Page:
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Eight core web design principles for your nonprofit

publication date: Sep 24, 2014
 | 
author/source: Raheel Gauba
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A nonprofit’s website must connect constituents to your cause. According to Ipsos Reid’s, What Canadian Donors Want study, 41 percent of Canadian donors turn to an organization’s website to decide if they will make a donation.  

Raheel Gauba photoIn order to design a nonprofit website that connects constituents to your cause and drives donations you must:

  • Understand your audience
  • Provide an engaging experience
  • Deliver the right content with an appealing design that’s true to your brand
  • Insert the appropriate calls to action

So, where do you begin? You can start with the eight core design principles I always apply to web design.

1. Every pixel has a purpose

Even at your neighborhood grocery store, where every single inch of shelf space has an ROI attached to it, expert designers and strategists work to create an environment and shelving display that converts browsers to shoppers. In the same way, every single website pixel should be thought of as shelf space to further your cause.  Your goal is to convert casual visitors to supporters, advocates and ultimately, donors. Ensure that every single pixel on the screen is accounted for within the design.  This does not mean that every single pixel must be colored or manipulated, but rather – think about the positive and the negative space, balance and consistency – the pixels you don't touch are as important as the ones that you do.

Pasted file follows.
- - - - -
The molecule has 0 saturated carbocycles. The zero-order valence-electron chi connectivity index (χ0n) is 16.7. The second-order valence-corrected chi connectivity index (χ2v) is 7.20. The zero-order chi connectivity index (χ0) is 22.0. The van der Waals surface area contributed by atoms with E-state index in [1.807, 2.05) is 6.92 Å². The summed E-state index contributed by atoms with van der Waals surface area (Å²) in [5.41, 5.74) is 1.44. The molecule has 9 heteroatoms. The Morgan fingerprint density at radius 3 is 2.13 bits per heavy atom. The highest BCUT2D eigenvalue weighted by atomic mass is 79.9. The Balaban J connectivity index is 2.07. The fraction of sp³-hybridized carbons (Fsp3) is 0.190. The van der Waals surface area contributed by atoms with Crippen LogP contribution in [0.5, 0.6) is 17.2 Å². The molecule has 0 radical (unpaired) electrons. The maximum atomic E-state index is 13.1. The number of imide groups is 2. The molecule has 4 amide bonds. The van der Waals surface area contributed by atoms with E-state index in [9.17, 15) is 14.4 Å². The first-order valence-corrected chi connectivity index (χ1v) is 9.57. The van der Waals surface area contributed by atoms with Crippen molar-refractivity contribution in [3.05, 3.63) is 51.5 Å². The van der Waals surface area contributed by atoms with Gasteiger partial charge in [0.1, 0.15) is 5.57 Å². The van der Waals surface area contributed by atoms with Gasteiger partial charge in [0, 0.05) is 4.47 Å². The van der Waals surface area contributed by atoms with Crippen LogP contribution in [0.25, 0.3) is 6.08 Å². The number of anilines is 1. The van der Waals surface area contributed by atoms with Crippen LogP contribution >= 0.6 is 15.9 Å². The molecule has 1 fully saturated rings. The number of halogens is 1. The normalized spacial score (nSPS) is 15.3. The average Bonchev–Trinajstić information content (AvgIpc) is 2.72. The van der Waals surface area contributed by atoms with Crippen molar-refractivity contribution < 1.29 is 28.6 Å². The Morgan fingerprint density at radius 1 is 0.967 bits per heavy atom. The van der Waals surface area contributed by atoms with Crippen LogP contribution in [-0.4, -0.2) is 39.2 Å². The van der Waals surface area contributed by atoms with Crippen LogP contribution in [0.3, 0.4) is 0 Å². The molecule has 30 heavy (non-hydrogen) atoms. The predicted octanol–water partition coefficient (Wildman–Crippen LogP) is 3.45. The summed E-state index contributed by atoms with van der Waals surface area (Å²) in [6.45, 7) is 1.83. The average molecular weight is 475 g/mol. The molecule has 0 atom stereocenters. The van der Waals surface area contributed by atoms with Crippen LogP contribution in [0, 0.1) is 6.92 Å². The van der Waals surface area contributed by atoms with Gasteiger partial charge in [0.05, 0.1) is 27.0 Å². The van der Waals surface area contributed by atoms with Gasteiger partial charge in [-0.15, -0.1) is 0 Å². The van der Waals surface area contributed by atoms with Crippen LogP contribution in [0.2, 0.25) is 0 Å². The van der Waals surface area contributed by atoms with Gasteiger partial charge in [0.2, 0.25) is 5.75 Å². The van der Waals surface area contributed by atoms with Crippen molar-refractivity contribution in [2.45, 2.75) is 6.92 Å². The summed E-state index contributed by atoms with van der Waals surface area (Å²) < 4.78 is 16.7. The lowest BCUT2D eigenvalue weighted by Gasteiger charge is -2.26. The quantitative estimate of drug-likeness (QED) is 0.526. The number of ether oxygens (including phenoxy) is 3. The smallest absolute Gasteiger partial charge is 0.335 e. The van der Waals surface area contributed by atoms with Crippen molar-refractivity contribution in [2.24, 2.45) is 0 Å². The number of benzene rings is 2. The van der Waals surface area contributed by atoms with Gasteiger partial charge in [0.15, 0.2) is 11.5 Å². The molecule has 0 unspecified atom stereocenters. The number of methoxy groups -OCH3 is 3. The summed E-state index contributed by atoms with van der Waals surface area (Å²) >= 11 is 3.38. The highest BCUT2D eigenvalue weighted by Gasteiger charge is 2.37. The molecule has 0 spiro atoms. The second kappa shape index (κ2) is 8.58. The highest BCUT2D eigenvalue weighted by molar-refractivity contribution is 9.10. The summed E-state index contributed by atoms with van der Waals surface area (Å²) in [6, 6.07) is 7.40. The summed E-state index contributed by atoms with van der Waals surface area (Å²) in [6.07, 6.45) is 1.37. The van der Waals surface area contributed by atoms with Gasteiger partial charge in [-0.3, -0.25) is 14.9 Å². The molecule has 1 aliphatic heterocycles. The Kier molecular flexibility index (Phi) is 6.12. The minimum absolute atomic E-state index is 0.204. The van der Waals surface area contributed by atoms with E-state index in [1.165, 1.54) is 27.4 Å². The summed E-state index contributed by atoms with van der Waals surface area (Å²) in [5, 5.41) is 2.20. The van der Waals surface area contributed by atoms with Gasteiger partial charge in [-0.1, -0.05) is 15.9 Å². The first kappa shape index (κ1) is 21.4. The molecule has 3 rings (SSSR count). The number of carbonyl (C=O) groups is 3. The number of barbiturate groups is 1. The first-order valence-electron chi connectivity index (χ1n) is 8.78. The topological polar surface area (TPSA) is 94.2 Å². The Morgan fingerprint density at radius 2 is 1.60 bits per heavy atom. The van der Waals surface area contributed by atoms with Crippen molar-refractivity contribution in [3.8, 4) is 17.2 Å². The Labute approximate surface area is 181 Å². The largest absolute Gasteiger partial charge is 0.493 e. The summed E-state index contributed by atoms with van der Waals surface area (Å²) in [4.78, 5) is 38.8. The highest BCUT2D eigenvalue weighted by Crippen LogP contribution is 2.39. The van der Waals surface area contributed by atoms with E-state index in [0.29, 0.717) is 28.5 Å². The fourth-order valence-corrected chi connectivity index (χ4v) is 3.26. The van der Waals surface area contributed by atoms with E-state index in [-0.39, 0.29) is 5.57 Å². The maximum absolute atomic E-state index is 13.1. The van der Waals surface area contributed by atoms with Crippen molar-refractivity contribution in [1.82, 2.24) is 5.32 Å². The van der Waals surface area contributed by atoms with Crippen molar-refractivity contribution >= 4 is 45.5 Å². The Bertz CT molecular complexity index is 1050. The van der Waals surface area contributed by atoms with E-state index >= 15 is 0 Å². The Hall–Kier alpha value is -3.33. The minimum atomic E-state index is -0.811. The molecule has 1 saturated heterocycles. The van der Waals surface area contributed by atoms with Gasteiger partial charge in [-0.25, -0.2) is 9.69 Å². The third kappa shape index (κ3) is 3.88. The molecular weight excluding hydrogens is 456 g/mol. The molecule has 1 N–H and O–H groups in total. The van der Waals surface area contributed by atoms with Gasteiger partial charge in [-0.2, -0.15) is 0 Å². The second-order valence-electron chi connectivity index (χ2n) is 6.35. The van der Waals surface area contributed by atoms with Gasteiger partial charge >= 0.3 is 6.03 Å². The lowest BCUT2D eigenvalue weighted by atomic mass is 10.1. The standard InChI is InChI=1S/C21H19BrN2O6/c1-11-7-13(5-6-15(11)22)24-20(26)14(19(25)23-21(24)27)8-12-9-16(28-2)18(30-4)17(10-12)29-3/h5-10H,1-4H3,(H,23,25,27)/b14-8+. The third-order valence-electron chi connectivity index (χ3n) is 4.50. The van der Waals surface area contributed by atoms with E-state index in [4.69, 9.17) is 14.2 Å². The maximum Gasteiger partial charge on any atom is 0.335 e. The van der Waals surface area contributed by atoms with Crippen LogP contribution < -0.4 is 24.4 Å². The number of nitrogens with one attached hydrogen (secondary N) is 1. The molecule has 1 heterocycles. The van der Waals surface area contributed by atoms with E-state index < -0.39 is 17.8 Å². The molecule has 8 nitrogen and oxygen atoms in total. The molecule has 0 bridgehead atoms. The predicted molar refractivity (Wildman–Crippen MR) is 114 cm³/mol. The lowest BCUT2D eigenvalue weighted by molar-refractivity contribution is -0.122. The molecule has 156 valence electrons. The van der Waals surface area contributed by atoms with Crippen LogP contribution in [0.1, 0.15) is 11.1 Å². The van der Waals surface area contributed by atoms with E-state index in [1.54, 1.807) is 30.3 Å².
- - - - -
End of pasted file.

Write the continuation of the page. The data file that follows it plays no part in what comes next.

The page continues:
2. Design must be audience-centric

Your audience is at the center of everything you do online. The design and content flow must cater to THEIR needs while being closely tied with YOUR organizational goals. It's a delicate balance, and not easy to achieve – but this is the difference between websites that are good and websites that are great.  Great websites consider their target audience even before they are built.

3. Less is always more

Design is subjective. Some like clean and modern, while others prefer traditional and more elaborate approaches to design. Either way, there is always an elegant solution to the design challenge at hand. The way to arrive at this solution is to exercise the principle of 'less is more'. An over-designed website turns your users away.  Keeping it simple and incorporating only the necessary elements to communicate your goals in a tasteful manner is a gesture that your audience will truly appreciate!

4. Maintain and improve your brand identity

Every time an organization goes through a redesign effort, careful attention must be paid to how your brand will be perceived with your new design. Is the design evolutionary or revolutionary for your brand? Pay careful attention to elements that defined your brand in the first place, and ensure they are being refined rather than redone. Make sure that the new brand and design still conveys the history and the essence of your organization while communicating your mission clearly and effectively.